Thermopylae: The Battle That Changed the World
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In 480 B.C., the mighty Persian king Xerxes led a massive force to the narrow mountain pass called Thermopylae, anticipating no significant resistance in his bid to conquer Greece. But the Greeks, led by Leonidas and a small army of Spartan warriors, took the battle to the Persians and nearly halted their advance.
Paul Cartledge's riveting, authoritative account of King Leonidas and the legendary 300 illuminates this valiant endeavor that changed the way future generations would think about combat, courage, and death.
(Swansea: Classical Press of Wales) Fisher, N. R. E. 1992 Hybris. A study in the Values of Honour and Shame (Warminster: Aris & Phillips) Fitzhardinge, L. F. 1980 The Spartans (London: Thames & Hudson) Flower, M. A. 1998 ‘Simonides, Ephorus and Herodotus on the Battle of Thermopylae’ Classical Quarterly 48: 365–79 —– & Marincola, J. (eds) 2002 Herodotus Histories: Book IX (Cambridge: Cambridge U.P.) Flusin, M. 1999 ‘Comment les Mèdes ont raconté leur histoire: l’épopée d’Arbacès et le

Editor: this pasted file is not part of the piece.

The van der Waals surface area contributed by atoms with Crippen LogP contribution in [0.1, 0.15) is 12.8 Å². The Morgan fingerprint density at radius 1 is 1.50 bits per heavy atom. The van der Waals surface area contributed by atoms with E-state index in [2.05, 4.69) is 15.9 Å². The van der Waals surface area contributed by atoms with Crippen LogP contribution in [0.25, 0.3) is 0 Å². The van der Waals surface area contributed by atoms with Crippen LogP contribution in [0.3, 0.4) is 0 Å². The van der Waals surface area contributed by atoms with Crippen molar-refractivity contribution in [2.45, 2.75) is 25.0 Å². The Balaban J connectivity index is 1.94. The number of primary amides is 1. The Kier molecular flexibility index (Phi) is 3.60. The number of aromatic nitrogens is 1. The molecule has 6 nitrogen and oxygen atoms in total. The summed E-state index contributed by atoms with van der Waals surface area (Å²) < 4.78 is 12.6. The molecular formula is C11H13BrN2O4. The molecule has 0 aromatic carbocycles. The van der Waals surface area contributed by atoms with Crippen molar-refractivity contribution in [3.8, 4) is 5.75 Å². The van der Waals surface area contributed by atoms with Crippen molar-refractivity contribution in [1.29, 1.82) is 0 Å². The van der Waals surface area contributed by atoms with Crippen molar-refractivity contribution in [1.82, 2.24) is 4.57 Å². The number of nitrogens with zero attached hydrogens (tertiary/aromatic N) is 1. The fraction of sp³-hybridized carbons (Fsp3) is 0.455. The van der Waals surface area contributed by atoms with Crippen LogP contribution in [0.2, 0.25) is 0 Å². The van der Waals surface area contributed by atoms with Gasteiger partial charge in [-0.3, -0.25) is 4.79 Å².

been massively burdensome. Herodotus tells a jolly moral tale of the reforming lawmaker Solon (appointed troubleshooter at Athens in 594) taking time out from his domestic business to visit Croesus in Sardis and deliver to him a homily on the true nature of happiness for a human being. The implication is that Croesus, though an absolute ruler, was no terrifyingly deadly oriental despot. The practice of stamping gold, electrum (a natural gold-silver mix) and silver coins with distinctive
can at least get an intimate feel for how the administration worked at the centre and for the immense ethnic diversity of this huge realm, the first truly world empire. Consider, for example, the light thrown by the quite recently published Fortification Tablets from Persepolis on the career of a high official whose name in Persian was Parnaka but whom Herodotus transliterated as ‘Pharnaces’ (note that ‘s’). Thanks to Herodotus, we already knew quite a lot about his important son Artabazus.
485 Persia’s imperial writ had not yet been extended over mainland Greece proper. By then his son and successor Xerxes had established himself as Great King, had suppressed rebellions in Babylonia and Egypt, and was considering what sort of a mark he might be able to impose on his king-ship and on the Empire. Herodotus at the start of the seventh book of his Histories records a supposed debate between Xerxes and his closest advisers, especially an uncle called Artabanus. He also presents a good
for remembering salient facts of the past, and an era when written documents were more and more called into play to supplement or substitute for it. Yet from our standpoint Simonides looked back far more to Homer, who sang the ‘famous deeds of men’ (klea andrôn), than forward to the historiography of Herodotus and Thucydides, who sought to explain them as well as – or rather than – praise them. Simonides wrote poems in a number of genres besides that of the encomiastic ode. He is said to have